William “Bill” Silverman, a third-generation Denver lawyer, died peacefully at home on June 21, 2018, after a decades-long struggle with diabetes and kidney disease. Rabbi Bruce Dollin and Cantor Martin Goldstein officiated at the June 24 service at the HEA. Interment followed at Rose Hill Cemetery. Feldman Mortuary made the arrangements.
“Bill, who had a photographic memory, never forgot any point of law, any Colorado Rockies left-handed reliever, nor any restaurant meal,” the family said. “He could recite the Declaration of Independence backwards, perfectly.
“He created respectful friendships with his legal adversaries, and in that way solved problems to make the world a better place.”
Mr. Silverman was born Feb. 19, 1953, in Denver to the late Sheldon and Barbara Silverman. He was a graduate of George Washington High, CU and the CU Law School.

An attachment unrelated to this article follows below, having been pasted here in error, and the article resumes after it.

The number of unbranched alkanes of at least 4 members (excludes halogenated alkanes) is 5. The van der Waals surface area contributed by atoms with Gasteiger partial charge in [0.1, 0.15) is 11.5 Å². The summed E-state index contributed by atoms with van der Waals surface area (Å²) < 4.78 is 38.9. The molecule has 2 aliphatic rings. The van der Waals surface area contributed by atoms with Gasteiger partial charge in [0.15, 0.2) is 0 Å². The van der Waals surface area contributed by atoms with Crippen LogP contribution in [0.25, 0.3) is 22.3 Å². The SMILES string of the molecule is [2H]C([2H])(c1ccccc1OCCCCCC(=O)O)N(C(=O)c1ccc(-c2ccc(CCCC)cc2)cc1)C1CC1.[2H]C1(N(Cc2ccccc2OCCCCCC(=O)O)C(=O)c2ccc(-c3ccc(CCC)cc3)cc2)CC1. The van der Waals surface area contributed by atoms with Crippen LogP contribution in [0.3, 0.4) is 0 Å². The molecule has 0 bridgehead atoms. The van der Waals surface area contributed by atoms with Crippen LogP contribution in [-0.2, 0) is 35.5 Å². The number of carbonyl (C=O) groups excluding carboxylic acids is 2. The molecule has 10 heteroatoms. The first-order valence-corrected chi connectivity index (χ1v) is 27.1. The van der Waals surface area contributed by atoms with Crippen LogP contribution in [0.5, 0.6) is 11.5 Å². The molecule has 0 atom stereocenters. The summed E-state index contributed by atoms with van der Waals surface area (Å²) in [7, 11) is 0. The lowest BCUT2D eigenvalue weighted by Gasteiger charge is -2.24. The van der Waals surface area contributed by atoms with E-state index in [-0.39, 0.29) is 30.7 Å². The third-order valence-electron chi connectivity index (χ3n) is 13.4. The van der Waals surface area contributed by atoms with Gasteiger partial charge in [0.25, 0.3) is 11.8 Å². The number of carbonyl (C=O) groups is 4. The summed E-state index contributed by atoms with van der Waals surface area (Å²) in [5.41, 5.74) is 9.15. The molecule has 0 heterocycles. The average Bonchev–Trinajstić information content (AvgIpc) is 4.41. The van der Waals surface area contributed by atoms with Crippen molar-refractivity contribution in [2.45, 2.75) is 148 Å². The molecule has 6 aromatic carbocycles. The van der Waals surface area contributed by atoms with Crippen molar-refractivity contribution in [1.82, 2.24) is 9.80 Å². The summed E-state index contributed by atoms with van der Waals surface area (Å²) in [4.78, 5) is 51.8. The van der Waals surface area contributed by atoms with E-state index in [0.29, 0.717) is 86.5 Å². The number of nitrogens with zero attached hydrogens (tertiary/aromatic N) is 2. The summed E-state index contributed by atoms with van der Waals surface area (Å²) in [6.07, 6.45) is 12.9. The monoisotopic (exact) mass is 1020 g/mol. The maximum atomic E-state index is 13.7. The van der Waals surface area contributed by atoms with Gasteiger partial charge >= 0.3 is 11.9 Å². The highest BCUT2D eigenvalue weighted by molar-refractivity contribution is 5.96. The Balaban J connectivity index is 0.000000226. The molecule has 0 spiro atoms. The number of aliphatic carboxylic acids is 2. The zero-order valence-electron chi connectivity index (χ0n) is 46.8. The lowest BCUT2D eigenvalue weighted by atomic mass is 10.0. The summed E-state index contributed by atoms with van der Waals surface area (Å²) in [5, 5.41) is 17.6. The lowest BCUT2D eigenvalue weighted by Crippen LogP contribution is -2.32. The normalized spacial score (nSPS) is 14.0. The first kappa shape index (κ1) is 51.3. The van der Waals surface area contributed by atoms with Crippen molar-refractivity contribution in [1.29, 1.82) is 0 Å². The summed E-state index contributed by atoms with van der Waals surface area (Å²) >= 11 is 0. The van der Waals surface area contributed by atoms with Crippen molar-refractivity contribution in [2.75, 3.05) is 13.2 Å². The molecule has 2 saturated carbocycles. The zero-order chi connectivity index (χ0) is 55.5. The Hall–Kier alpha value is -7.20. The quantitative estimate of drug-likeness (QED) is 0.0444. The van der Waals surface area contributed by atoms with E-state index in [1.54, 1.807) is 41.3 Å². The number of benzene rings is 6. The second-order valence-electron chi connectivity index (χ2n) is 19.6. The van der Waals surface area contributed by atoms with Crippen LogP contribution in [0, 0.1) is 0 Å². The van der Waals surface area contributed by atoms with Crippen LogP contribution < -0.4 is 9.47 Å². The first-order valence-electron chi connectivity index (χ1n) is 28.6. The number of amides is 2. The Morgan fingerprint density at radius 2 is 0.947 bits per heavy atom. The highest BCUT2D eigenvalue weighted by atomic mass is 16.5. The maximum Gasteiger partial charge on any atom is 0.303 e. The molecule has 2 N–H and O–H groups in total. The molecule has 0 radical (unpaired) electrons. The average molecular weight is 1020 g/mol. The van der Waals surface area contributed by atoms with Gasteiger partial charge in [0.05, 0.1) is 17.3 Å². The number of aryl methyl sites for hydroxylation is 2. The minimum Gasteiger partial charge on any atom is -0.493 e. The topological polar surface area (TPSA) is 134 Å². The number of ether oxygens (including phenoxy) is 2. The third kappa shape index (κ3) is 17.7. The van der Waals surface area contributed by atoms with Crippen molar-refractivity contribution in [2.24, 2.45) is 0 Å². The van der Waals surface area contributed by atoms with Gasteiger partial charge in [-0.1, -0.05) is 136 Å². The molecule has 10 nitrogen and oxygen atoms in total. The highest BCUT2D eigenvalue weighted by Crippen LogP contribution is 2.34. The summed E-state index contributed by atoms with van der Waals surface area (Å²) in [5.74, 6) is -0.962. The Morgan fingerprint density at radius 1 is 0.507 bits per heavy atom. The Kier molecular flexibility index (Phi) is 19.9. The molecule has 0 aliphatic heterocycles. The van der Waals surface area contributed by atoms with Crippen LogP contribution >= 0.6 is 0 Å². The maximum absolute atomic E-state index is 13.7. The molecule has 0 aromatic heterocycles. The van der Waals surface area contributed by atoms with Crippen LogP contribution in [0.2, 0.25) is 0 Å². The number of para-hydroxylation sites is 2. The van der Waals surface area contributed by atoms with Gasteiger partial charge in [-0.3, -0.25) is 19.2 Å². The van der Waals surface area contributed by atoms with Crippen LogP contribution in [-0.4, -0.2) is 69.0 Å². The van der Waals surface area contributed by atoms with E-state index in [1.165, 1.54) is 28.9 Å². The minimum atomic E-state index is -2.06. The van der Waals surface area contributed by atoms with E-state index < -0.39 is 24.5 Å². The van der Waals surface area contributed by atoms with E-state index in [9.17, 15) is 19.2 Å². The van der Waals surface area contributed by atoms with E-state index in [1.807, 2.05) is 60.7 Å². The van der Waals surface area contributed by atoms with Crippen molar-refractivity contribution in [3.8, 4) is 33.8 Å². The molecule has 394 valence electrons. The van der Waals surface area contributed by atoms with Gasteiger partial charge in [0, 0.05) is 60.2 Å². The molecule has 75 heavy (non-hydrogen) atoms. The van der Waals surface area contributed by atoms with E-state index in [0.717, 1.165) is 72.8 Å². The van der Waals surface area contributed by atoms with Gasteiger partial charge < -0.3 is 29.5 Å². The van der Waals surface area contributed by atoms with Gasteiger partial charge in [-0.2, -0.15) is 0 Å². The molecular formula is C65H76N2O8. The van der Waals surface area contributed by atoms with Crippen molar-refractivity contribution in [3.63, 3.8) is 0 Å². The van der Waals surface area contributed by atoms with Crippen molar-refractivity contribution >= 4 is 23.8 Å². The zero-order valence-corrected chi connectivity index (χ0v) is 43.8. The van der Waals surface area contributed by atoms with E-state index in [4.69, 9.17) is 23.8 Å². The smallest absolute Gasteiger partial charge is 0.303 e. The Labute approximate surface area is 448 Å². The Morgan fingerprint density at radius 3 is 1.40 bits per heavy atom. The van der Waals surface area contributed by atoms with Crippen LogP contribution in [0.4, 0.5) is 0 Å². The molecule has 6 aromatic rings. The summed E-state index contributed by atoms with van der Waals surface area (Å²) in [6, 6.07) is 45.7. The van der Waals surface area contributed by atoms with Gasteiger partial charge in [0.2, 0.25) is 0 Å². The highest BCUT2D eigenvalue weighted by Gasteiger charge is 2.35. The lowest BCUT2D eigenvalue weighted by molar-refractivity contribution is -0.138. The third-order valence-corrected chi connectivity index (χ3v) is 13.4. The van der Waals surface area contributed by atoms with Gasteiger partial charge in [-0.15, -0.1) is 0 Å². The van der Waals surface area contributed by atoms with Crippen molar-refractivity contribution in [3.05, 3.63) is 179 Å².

With the exception of studying at The Hebrew University in Israel for a year, he lived his entire life in Denver.
One year after becoming a lawyer, Mr. Silverman successfully argued a case before the Colorado Court of Appeals. Like his father before him, he became counsel to Jordon Perlmutter & Co., where he worked on projects such as Southwest Plaza.
During his 34-year legal career, he lectured on landlord-tenant matters and authored the landlord-tenant chapter in the Krendl’s Methods of Practice treatises.
Mr. Silverman and his wife Julia Davidson Riley practiced law together for 25 years at Silverman & Riley.
In February of 2004, Mr. Silverman traveled to Istanbul and acquired a new kidney in the middle of that city’s worst blizzard.
“That added 14 years to his life, and permitted him to watch his children grow,” the family said. “He passed on a love of Judaism, Denver sports teams, art and political discourse to his sons.”
He belonged to the HEA.
Mr. Silverman is survived by his wife Julia Davidson Riley; sons Charles Riley Silverman, Joseph Riley Silverman and Andrew Riley Silverman; brother Craig (Trish) Silverman and sister Nancy (Alan) Kay; and extended family across the country.
Contributions may be made to Rose Hill Cemetery or the HEA.
Copyright © 2018 by the Intermountain Jewish News